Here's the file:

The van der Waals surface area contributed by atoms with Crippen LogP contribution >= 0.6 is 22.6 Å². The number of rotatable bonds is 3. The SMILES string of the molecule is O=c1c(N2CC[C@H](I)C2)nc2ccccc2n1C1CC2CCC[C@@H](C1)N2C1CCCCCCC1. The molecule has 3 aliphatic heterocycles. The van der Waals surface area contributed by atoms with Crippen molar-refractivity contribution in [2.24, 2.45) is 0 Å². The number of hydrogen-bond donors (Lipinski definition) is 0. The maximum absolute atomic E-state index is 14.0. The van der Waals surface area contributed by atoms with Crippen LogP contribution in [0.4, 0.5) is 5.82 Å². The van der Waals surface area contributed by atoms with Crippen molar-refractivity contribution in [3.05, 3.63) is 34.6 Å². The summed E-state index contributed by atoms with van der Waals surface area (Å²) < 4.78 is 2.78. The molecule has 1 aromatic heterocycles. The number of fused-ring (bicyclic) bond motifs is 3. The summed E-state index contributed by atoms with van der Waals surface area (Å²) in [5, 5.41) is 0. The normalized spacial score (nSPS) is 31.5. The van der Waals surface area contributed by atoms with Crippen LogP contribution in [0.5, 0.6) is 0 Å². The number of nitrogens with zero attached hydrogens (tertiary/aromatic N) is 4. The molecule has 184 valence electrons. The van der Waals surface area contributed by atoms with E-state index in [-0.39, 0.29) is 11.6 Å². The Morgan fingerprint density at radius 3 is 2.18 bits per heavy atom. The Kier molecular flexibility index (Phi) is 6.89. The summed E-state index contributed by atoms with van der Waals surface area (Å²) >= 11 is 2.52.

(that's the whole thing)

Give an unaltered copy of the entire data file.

The van der Waals surface area contributed by atoms with Crippen LogP contribution >= 0.6 is 22.6 Å². The number of rotatable bonds is 3. The SMILES string of the molecule is O=c1c(N2CC[C@H](I)C2)nc2ccccc2n1C1CC2CCC[C@@H](C1)N2C1CCCCCCC1. The molecule has 3 aliphatic heterocycles. The van der Waals surface area contributed by atoms with Crippen molar-refractivity contribution in [2.24, 2.45) is 0 Å². The number of hydrogen-bond donors (Lipinski definition) is 0. The maximum absolute atomic E-state index is 14.0. The van der Waals surface area contributed by atoms with Crippen LogP contribution in [0.4, 0.5) is 5.82 Å². The van der Waals surface area contributed by atoms with Crippen molar-refractivity contribution in [3.05, 3.63) is 34.6 Å². The summed E-state index contributed by atoms with van der Waals surface area (Å²) < 4.78 is 2.78. The molecule has 1 aromatic heterocycles. The number of fused-ring (bicyclic) bond motifs is 3. The summed E-state index contributed by atoms with van der Waals surface area (Å²) in [5, 5.41) is 0. The normalized spacial score (nSPS) is 31.5. The van der Waals surface area contributed by atoms with Crippen LogP contribution in [0.5, 0.6) is 0 Å². The number of nitrogens with zero attached hydrogens (tertiary/aromatic N) is 4. The molecule has 184 valence electrons. The van der Waals surface area contributed by atoms with E-state index in [-0.39, 0.29) is 11.6 Å². The Morgan fingerprint density at radius 3 is 2.18 bits per heavy atom. The Kier molecular flexibility index (Phi) is 6.89. The summed E-state index contributed by atoms with van der Waals surface area (Å²) >= 11 is 2.52.